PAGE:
Thursday, March 10, 2022

The Stalker

In 1971, author Bill Pronzini's first two novels were published, The Snatch and The Stalker. The former was the first of Pronzini's successful and respected Nameless Detective series. The Stalker was the first of over 30 original, stand-alone novels. After positive Paperback Warrior reviews for Panic (1972) and Snowbound (1974), I was excited to re-enter Pronzini's early 1970s era of crime-fiction. I decided to retrace his steps and begin with The Stalker

The book begins in Granite City, Illinois in March of 1959. Six men successfully rob a Smithfield armored car transporting $750K in money from Mannerling Chemical. Aside from punching a guard, the heist is executed flawlessly and these six men become financially stable in less than 10-minutes. Readers are advised that the investigation into the robbery was unsuccessful in locating the men or the stolen money.

The next chapters feature newspaper articles from 1970 detailing the grisly deaths of three, seemingly unrelated men. These deaths appear to be random accidents, but in the book's compelling middle chapters, readers discover that these men were half of the 1959 heist crew. It's explained that three Army buddies – Conradin, Drexel, and the book's protagonist, Kilduf – planned the heist and are now the remaining members of a mysterious kill-list. 

Pronzini's plot development is exceptional as he leads readers into a dramatic mystery as these three men attempt to identify their stalker. Considering the heist was perfect with no fatalities, and that law-enforcement never located a single clue, the idea that someone has found them seems impossible. But, three of their crew is dead and the list has shortened. There is a tremendous amount of urgency, which Pronzini successfully balances with the slower pace of suspense and mystery. I won't ruin the surprise, but there is another character in the novel that adds some insight to the puzzle.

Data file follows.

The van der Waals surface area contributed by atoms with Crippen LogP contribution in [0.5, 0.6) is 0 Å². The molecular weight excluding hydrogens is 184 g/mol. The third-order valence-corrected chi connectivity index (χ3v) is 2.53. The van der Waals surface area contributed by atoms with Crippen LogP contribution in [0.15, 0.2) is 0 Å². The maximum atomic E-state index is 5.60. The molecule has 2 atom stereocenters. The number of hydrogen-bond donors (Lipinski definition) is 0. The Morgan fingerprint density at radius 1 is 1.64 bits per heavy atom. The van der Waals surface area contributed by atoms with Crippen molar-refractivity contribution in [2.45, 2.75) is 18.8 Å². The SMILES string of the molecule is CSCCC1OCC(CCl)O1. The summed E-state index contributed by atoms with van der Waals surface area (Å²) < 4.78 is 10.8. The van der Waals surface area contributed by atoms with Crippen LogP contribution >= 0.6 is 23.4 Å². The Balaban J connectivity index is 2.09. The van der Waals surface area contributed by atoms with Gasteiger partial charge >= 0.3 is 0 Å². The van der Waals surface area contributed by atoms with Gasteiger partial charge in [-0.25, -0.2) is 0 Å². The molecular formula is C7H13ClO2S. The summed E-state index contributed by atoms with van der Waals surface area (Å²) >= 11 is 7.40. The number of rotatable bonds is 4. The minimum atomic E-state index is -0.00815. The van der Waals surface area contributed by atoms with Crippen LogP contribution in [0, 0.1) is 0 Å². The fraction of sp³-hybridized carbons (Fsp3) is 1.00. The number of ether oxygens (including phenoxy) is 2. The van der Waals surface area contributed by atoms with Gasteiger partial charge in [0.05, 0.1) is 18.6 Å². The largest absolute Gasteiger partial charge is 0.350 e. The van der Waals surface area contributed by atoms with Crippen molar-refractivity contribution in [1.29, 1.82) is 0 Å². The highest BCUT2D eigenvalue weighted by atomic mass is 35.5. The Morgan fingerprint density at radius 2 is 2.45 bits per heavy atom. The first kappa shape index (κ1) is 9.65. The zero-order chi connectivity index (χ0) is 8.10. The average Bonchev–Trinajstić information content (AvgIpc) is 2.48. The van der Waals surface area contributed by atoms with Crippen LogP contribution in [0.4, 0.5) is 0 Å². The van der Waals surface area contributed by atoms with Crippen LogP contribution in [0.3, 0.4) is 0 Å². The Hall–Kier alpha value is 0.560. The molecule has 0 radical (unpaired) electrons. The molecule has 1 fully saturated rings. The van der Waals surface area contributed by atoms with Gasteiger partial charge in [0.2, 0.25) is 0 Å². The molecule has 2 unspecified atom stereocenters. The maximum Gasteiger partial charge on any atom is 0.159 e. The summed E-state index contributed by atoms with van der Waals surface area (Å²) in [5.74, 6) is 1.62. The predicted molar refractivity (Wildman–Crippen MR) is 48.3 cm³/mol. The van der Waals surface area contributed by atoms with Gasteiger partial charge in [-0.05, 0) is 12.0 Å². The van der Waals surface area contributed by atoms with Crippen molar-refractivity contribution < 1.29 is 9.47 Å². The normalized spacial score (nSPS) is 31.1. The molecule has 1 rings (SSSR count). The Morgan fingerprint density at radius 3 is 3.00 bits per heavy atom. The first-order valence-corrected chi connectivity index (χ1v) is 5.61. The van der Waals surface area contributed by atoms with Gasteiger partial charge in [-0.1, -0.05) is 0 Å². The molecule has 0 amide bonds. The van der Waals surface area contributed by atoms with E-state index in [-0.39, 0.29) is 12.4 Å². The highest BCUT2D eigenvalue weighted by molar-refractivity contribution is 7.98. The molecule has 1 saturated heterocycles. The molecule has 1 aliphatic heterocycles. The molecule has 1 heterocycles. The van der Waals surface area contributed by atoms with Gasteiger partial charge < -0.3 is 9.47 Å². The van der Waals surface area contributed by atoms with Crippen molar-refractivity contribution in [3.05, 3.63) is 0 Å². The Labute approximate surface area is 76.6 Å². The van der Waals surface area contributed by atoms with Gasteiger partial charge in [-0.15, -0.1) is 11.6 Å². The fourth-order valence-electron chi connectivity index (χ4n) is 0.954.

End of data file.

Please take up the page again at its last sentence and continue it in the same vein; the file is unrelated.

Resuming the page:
The Stalker is a short novel, but Pronzini is able to develop the characters at a quick pace that doesn't detract from the story's impact. I loved the relationships between Kilduf and his frustrated spouse, as well as the summarized backstory of these three characters and the wealth they spent or invested. Pronzini is able to create this mental anguish as the characters learn of their potential fates and how their criminal pasts may now extinguish their future. Was the money worth the guilt? Was the fortune worth the mental sacrifice? I love these questions as Pronzini violently shortens the kill-list one by one.

As either a murder mystery, a psychological suspense novel, or as crime-fiction, The Stalker is absolutely fantastic. Pronzini crafts a believable heist tale, but manages to reshape it into a thrill-ride. The end result makes it a mandatory read. Highly recommended! 

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1 comment:

  1. Just finished this last night. I liked-not-loved it, and found the resolution re identify of the Stalker a BIT of a weird let down tho don't want to spoil it for others. It was also in descriptive terms--especially some of the interior mood of the characters descriptions---a bit overwritten---I think I could have edited 10 percent or so out. But he did a great job working out the various ways the living robbers dealt with the aftermath both financial and emotional and the final showdown scene between killer and would be victim was delightfully tense.